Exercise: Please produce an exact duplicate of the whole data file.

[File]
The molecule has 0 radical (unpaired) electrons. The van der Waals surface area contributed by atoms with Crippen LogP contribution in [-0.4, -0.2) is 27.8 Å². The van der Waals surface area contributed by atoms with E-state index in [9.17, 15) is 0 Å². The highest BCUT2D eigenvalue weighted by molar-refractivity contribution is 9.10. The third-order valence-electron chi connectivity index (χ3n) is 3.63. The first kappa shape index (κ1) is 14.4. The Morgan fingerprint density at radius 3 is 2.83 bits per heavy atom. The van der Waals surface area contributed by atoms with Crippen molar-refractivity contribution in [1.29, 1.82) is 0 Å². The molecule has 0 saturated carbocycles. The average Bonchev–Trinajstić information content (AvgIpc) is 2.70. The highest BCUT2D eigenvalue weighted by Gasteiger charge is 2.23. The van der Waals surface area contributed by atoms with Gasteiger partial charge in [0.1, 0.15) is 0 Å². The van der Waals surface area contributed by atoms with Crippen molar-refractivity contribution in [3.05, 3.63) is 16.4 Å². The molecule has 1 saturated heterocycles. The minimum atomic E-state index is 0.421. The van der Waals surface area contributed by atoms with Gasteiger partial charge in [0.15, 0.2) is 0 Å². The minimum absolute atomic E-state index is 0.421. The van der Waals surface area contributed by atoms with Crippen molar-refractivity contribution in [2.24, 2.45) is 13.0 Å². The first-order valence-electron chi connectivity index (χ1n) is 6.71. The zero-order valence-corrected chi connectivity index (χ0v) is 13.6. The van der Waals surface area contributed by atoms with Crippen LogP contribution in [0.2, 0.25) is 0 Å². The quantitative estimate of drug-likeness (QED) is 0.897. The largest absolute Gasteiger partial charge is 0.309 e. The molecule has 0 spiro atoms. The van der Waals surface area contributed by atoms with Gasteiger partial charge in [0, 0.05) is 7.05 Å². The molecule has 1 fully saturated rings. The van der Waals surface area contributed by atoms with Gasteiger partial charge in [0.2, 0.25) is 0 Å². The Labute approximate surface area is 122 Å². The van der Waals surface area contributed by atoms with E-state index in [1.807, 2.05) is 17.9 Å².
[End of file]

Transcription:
The molecule has 0 radical (unpaired) electrons. The van der Waals surface area contributed by atoms with Crippen LogP contribution in [-0.4, -0.2) is 27.8 Å². The van der Waals surface area contributed by atoms with E-state index in [9.17, 15) is 0 Å². The highest BCUT2D eigenvalue weighted by molar-refractivity contribution is 9.10. The third-order valence-electron chi connectivity index (χ3n) is 3.63. The first kappa shape index (κ1) is 14.4. The Morgan fingerprint density at radius 3 is 2.83 bits per heavy atom. The van der Waals surface area contributed by atoms with Crippen molar-refractivity contribution in [1.29, 1.82) is 0 Å². The molecule has 0 saturated carbocycles. The average Bonchev–Trinajstić information content (AvgIpc) is 2.70. The highest BCUT2D eigenvalue weighted by Gasteiger charge is 2.23. The van der Waals surface area contributed by atoms with Gasteiger partial charge in [0.1, 0.15) is 0 Å². The van der Waals surface area contributed by atoms with Crippen molar-refractivity contribution in [3.05, 3.63) is 16.4 Å². The molecule has 1 saturated heterocycles. The minimum atomic E-state index is 0.421. The van der Waals surface area contributed by atoms with Gasteiger partial charge in [0.15, 0.2) is 0 Å². The minimum absolute atomic E-state index is 0.421. The van der Waals surface area contributed by atoms with Crippen molar-refractivity contribution in [2.24, 2.45) is 13.0 Å². The first-order valence-electron chi connectivity index (χ1n) is 6.71. The zero-order valence-corrected chi connectivity index (χ0v) is 13.6. The van der Waals surface area contributed by atoms with Crippen LogP contribution in [0.2, 0.25) is 0 Å². The quantitative estimate of drug-likeness (QED) is 0.897. The largest absolute Gasteiger partial charge is 0.309 e. The molecule has 0 spiro atoms. The van der Waals surface area contributed by atoms with Gasteiger partial charge in [0, 0.05) is 7.05 Å². The molecule has 1 fully saturated rings. The van der Waals surface area contributed by atoms with Gasteiger partial charge in [0.2, 0.25) is 0 Å². The Labute approximate surface area is 122 Å². The van der Waals surface area contributed by atoms with E-state index in [1.807, 2.05) is 17.9 Å².